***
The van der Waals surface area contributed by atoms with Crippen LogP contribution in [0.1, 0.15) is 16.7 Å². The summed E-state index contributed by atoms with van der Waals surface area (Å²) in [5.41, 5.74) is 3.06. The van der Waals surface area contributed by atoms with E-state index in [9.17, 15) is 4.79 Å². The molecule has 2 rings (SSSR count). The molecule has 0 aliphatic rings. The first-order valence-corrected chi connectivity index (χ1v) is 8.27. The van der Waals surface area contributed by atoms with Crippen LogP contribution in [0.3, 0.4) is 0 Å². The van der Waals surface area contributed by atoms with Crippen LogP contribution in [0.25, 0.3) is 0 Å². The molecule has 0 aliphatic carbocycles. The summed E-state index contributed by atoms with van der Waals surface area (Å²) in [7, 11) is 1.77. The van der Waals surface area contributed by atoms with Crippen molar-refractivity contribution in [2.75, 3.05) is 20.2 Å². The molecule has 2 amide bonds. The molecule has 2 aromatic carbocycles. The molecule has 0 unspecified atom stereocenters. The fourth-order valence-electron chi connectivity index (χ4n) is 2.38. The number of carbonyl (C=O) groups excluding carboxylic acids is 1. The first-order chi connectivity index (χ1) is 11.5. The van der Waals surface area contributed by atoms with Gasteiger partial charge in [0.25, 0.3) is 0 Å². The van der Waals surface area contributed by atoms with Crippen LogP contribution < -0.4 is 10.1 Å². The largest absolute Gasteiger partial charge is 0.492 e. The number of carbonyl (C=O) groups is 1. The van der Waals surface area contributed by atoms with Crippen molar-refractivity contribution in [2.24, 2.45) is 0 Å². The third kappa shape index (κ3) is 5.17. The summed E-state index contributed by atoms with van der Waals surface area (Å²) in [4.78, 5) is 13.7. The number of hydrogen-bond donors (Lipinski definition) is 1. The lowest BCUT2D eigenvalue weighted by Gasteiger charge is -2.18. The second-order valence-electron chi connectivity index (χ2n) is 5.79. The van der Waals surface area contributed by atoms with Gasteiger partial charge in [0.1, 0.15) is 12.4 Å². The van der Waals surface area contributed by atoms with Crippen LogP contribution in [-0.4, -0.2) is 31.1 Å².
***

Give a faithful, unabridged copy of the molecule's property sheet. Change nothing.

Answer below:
The van der Waals surface area contributed by atoms with Crippen LogP contribution in [0.1, 0.15) is 16.7 Å². The summed E-state index contributed by atoms with van der Waals surface area (Å²) in [5.41, 5.74) is 3.06. The van der Waals surface area contributed by atoms with E-state index in [9.17, 15) is 4.79 Å². The molecule has 2 rings (SSSR count). The molecule has 0 aliphatic rings. The first-order valence-corrected chi connectivity index (χ1v) is 8.27. The van der Waals surface area contributed by atoms with Crippen LogP contribution in [0.3, 0.4) is 0 Å². The van der Waals surface area contributed by atoms with Crippen LogP contribution in [0.25, 0.3) is 0 Å². The molecule has 0 aliphatic carbocycles. The summed E-state index contributed by atoms with van der Waals surface area (Å²) in [7, 11) is 1.77. The van der Waals surface area contributed by atoms with Crippen molar-refractivity contribution in [2.75, 3.05) is 20.2 Å². The molecule has 2 amide bonds. The molecule has 2 aromatic carbocycles. The molecule has 0 unspecified atom stereocenters. The fourth-order valence-electron chi connectivity index (χ4n) is 2.38. The number of carbonyl (C=O) groups excluding carboxylic acids is 1. The first-order chi connectivity index (χ1) is 11.5. The van der Waals surface area contributed by atoms with Gasteiger partial charge in [0.25, 0.3) is 0 Å². The van der Waals surface area contributed by atoms with Crippen LogP contribution < -0.4 is 10.1 Å². The largest absolute Gasteiger partial charge is 0.492 e. The number of carbonyl (C=O) groups is 1. The van der Waals surface area contributed by atoms with Crippen molar-refractivity contribution in [2.24, 2.45) is 0 Å². The third kappa shape index (κ3) is 5.17. The summed E-state index contributed by atoms with van der Waals surface area (Å²) in [4.78, 5) is 13.7. The number of hydrogen-bond donors (Lipinski definition) is 1. The lowest BCUT2D eigenvalue weighted by Gasteiger charge is -2.18. The second-order valence-electron chi connectivity index (χ2n) is 5.79. The van der Waals surface area contributed by atoms with Gasteiger partial charge in [0.1, 0.15) is 12.4 Å². The van der Waals surface area contributed by atoms with Crippen LogP contribution in [-0.4, -0.2) is 31.1 Å².